A heated disagreement over how to address the status of the Irish border was one of the major sticking points preventing British lawmakers from approving the Brexit deal presented to them earlier this year. With the United Kingdom granted an extension to pursue an exit plan that can pass muster both in the British Parliament and in the European Union, the border issue continues to bedevil.
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An Irish reporter died after being struck by a bullet fired during a riot in Londonderry, Northern Ireland, on the night of April 18, Reuters reported. The civil disturbance broke out in the Creggan area of Londonderry, also known as Derry, in response to a police operation to search for illegal weapons belonging to Irish dissidents. An angry crowd quickly gathered to throw rocks and Molotov cocktails at the police. Two civilian vehicles were also set on fire. An unidentified masked gunman fired a handgun in the direction of the police, with one shot fatally striking the journalist, who was standing nearby.
The Security Implications
While the death of 29-year-old journalist Lyra McKee is tragic, it doesn't reflect an increase in the capabilities of dissident militants in Northern Ireland. Civil disorder in heavily Catholic neighborhoods such as Creggan is not uncommon, especially leading up to and during important holidays. With Easter and the anniversary of the 1916 Easter Rising drawing near, dissident republicans and those sympathetic to the republican cause are more likely to cause disturbances.
The incident illustrates how the persistent threat of political violence remains fairly well contained. Public disorder was restricted to the Creggan area, and other than McKee's death, damage was limited. Sectarian tensions in Northern Ireland continue to motivate low-level attacks and sporadic civil disorder. However, dissident republicans are extremely limited in terms of tradecraft, finance, logistics, and political support. Of the highly publicized incidents this year, the unrest in Creggan is the first to result in a fatality.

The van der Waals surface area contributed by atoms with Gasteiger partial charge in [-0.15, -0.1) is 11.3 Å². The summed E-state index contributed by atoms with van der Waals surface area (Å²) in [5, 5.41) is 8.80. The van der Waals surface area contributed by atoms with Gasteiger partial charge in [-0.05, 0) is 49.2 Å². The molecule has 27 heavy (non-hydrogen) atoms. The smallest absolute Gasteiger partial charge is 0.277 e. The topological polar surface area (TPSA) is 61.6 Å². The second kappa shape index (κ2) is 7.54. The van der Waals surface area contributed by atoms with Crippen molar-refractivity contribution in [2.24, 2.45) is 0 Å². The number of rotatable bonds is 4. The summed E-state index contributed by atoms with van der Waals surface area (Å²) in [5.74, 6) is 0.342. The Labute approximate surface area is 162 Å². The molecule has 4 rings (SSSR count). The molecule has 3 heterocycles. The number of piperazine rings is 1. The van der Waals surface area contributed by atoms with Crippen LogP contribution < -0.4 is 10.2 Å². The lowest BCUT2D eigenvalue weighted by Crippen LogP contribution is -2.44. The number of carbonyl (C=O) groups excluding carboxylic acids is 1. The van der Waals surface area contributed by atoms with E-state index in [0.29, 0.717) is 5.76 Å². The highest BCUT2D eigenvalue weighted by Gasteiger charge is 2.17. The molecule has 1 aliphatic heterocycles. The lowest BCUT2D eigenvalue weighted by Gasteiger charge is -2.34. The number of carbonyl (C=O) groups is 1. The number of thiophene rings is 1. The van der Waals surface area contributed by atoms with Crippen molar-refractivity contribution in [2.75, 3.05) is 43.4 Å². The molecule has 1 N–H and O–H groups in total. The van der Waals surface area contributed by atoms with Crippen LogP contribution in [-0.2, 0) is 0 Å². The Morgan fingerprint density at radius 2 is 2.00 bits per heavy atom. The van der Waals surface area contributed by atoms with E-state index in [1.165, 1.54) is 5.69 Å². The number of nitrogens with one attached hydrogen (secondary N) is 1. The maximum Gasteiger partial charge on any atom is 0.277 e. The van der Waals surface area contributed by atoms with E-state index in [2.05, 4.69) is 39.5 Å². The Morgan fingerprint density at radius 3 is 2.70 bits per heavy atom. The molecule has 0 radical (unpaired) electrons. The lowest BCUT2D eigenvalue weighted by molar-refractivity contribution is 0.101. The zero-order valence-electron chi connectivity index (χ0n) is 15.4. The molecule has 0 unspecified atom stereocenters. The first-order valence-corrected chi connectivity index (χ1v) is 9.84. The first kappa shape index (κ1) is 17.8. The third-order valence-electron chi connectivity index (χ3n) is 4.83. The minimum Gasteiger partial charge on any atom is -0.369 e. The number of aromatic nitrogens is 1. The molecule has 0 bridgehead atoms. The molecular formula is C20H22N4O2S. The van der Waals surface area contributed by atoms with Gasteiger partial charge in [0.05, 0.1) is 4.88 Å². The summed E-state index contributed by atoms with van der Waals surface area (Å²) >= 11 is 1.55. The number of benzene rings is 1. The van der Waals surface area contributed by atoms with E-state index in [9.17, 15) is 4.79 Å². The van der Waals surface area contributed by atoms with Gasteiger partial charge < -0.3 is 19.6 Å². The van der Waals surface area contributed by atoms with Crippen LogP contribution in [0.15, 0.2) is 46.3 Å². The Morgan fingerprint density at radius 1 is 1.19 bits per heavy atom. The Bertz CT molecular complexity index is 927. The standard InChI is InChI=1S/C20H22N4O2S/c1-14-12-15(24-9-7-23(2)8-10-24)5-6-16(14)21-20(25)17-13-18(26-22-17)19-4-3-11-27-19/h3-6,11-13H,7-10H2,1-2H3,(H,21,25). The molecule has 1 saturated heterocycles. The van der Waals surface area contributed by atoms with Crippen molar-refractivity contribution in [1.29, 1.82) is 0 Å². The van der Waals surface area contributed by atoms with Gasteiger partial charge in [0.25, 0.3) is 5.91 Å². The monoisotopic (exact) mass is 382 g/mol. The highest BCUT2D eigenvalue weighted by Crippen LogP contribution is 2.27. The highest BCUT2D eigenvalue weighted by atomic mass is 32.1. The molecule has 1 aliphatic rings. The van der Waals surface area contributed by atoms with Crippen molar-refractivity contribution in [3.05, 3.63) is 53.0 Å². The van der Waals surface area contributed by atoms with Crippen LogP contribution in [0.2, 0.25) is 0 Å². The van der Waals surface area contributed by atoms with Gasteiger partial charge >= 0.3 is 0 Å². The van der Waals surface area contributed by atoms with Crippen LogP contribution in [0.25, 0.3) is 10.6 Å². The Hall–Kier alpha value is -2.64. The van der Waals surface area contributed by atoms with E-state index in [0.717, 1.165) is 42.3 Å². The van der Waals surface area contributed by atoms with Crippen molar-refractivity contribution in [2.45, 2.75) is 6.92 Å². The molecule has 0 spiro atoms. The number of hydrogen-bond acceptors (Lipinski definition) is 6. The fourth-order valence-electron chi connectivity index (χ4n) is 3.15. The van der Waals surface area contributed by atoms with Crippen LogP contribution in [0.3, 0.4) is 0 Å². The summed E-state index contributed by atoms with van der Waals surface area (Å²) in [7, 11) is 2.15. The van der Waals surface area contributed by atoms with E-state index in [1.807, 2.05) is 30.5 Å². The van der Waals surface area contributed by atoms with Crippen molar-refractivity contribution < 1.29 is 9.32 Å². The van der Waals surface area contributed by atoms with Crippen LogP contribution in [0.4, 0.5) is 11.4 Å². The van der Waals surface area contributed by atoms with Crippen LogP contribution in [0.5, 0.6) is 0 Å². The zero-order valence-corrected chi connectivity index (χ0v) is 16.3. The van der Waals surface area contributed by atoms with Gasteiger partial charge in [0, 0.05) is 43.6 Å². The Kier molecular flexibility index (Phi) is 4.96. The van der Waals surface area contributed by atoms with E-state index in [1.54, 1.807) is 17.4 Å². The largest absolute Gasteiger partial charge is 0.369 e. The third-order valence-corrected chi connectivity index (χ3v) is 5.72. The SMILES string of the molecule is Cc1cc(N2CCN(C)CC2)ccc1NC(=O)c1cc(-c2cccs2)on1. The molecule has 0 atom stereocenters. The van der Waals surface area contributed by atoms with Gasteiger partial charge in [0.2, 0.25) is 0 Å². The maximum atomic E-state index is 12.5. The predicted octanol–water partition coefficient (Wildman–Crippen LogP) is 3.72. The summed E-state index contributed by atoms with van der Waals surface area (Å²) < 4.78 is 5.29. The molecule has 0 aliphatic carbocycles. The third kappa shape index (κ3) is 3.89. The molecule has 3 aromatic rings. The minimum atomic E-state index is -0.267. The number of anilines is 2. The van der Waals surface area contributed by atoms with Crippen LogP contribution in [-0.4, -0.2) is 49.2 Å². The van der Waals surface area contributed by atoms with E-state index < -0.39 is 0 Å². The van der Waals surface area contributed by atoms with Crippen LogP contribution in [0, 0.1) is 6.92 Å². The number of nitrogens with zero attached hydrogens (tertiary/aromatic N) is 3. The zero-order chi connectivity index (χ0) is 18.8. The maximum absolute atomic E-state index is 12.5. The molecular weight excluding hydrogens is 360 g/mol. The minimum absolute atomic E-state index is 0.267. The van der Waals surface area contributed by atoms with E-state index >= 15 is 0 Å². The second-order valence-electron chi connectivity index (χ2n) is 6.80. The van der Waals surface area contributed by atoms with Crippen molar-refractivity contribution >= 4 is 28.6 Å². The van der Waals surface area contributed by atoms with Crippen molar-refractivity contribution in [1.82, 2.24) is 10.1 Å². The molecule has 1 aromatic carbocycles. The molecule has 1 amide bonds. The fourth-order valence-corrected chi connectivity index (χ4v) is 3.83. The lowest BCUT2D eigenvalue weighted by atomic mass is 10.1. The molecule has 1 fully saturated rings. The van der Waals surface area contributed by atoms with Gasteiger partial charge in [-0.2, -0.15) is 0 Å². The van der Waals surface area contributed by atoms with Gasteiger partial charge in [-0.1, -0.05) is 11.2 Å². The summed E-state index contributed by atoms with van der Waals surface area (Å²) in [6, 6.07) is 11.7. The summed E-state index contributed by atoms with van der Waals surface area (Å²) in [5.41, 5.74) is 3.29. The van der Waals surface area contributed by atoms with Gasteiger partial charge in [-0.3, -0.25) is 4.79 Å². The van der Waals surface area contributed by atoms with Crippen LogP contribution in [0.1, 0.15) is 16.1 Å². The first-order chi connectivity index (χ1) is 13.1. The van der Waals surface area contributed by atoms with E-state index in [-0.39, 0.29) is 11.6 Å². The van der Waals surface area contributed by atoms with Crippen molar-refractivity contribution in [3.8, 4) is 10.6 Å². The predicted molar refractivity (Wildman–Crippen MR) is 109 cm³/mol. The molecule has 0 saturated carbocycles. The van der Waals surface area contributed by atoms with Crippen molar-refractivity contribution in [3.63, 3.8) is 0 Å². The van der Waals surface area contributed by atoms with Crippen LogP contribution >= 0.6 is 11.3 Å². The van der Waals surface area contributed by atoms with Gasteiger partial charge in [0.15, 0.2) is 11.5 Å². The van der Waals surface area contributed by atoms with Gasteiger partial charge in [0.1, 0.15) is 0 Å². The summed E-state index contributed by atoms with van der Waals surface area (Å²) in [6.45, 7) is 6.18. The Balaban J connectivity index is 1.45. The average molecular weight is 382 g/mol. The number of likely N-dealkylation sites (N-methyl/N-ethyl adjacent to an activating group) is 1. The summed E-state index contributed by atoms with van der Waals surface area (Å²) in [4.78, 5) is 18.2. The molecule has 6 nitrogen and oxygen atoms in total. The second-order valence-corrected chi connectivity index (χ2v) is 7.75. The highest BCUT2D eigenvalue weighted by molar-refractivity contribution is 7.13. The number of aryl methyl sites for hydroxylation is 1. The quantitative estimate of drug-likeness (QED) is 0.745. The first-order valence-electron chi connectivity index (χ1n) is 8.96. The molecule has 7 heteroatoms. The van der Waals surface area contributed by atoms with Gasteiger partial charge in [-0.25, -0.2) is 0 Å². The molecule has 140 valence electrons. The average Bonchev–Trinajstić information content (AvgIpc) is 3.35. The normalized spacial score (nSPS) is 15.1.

Sectarian tensions in Northern Ireland continue to motivate low-level attacks and sporadic civil disorder. However, political, financial, logistical support for dissident republicans is limited.
The Geopolitical Implications
The journalist's death comes at a time of debate over the future of Northern Ireland as the United Kingdom pursues its Brexit plan. A British departure from the European Union without an agreement on their future relationship could result in border controls between Northern Ireland, a constituent of the United Kingdom, and the Republic of Ireland, an EU member. In reaction to the death, the major Northern Irish political parties — from the nationalist and unionist sides alike — issued a joint statement of condemnation emphasizing the importance of continuing the peace process.
The imposition of a hard border between Ireland and Northern Ireland would disrupt the Good Friday Agreement that has for the most part brought decades of sectarian violence in the region to an end. That's why the imposition of Brexit without a plan for managing that border could directly threaten the peace. If anything, the McKee's death confirms the position taken by the Irish government and the European Union that keeping the Irish border open is an essential part of the Brexit process.